- Something you know – your username and password, and
- Something you have – a phone or passcode, to authenticate and gain access to an account. For example, this may be a smartphone or tablet using an app or a hardware token device.
Good Password Sense
Strong, secure passwords should not be publicly displayed, written down or shared, contain your username or part of any name or be based on personal information. Do not use the same password for multiple accounts.
Department Head’s Role in Managing IT Resources
You are responsible for the following oversight activities.
- Ensure that all departmental staff who use IT resources are familiar with and abide by applicable University policies, campus/institute acceptable use policies, and applicable laws. See “Computing Resources” below.
- Ensure that staff use the University’s IT resources appropriately to accomplish their work responsibilities and that personal use, including e-mail, is reasonable and appropriate.
- Ensure that users employ safe computing practices, including strong password management and anti-virus protection, among others.
- Ensure that the departmental system administrator(s) takes appropriate measures to maintain the security of IT data and systems by installing routine upgrades and patches to operating systems and software and configuring operating systems according to an appropriate benchmark. Please contact the Campus Authority responsible for information security for more information.
- Ensure that University computing equipment in the department’s custody and control is adequately safeguarded against theft and damage and that any confidential information stored on the equipment is protected and maintained in a manner to protect its integrity and confidentiality.
- Ensure that computer hard drives and other electronic media containing confidential or sensitive data are sanitized before their disposal or transfer.
- Ensure that any e-commerce systems present information in a manner that conforms to policies and preserves the University’s image and reputation. E-commerce systems must maintain adequate security and safeguard the integrity of data related to these transactions. For approval requirements and other details, see Policy FI0310, Internet Sales.
- Report any security-related incidents to the appropriate campus/institute department (see “Computing Resources” below).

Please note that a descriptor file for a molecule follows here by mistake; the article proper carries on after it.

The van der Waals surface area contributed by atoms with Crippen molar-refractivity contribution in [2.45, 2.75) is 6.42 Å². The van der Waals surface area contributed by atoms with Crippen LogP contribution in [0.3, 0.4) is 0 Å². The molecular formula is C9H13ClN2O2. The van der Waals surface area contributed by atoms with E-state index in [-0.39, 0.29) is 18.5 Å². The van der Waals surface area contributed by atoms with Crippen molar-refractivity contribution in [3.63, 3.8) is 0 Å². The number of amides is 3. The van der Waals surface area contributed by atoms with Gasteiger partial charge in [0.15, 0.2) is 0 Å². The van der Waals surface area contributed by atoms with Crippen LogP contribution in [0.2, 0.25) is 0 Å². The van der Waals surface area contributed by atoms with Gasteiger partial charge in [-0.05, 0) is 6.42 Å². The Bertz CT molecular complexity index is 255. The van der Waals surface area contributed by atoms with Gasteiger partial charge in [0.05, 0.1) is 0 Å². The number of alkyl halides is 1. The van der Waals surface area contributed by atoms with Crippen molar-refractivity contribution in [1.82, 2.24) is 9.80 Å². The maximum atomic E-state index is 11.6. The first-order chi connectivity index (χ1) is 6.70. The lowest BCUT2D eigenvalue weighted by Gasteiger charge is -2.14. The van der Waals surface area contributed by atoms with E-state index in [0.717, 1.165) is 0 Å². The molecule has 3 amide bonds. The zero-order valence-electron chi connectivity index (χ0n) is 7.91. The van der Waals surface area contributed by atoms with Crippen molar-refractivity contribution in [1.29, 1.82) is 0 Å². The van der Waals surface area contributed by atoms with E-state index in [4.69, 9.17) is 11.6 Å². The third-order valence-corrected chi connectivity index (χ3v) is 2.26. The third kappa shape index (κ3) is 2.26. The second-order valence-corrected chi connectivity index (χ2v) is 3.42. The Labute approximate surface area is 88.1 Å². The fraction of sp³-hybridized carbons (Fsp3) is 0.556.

- Ensure that users comply with software license agreements regarding applicable copyright laws and file sharing, etc., as addressed in Policy IT0110.
- Forward any requests for release of documents under the Tennessee Public Records Act to the campus/institute public relations office.
Information Technology/Computer Services Offices
Knoxville (Office of Information Technology): https://oit.utk.edu
Health Science Center (Information Technology Services): https://uthsc.edu/its/
Chattanooga (Information Technology Division): https://new.utc.edu/information-technology
Martin (Information Technology Services): https://utm.teamdynamix.com/TDClient/2421/ITS-Portal/Home/
Space Institute (Computer Services): https://www.utsi.edu/computer-services-home/
System Administration: (Department of Technology Solutions): https://techsolutions.tennessee.edu
Institute of Agriculture (Office of Information Technology Services): https://utiatechnology.tennessee.edu
Reporting Security Incidents
Health Science Center: Call the Compliance Office Hotline at 901-448-4900, e-mail the Security Officer at firstname.lastname@example.org, or refer to the UTHSC Compliance Offices web site at http://www.uthsc.edu/compliance
Chattanooga: E-mail email@example.com or call the Help Desk at 423-425-4000
Martin: https://utm.teamdynamix.com/TDClient/2421/ITS-Portal/Home/ or e-mail firstname.lastname@example.org
Institute of Agriculture: https://utiasecurity.tennessee.edu/incident-response/ or email email@example.com
Incident Response Process
Knoxville, Institute for Public Service, and Space Institute: Incident Response Process https://oit.utk.edu/hpsc/isaac-secure/incident-response
Health Science Center: https://itservices.uthsc.edu/service-category/security-incident-response-and-investigation/
System Administration: https://security.tennessee.edu/
Institute of Agriculture: https://utiasecurity.tennessee.edu/incident-response/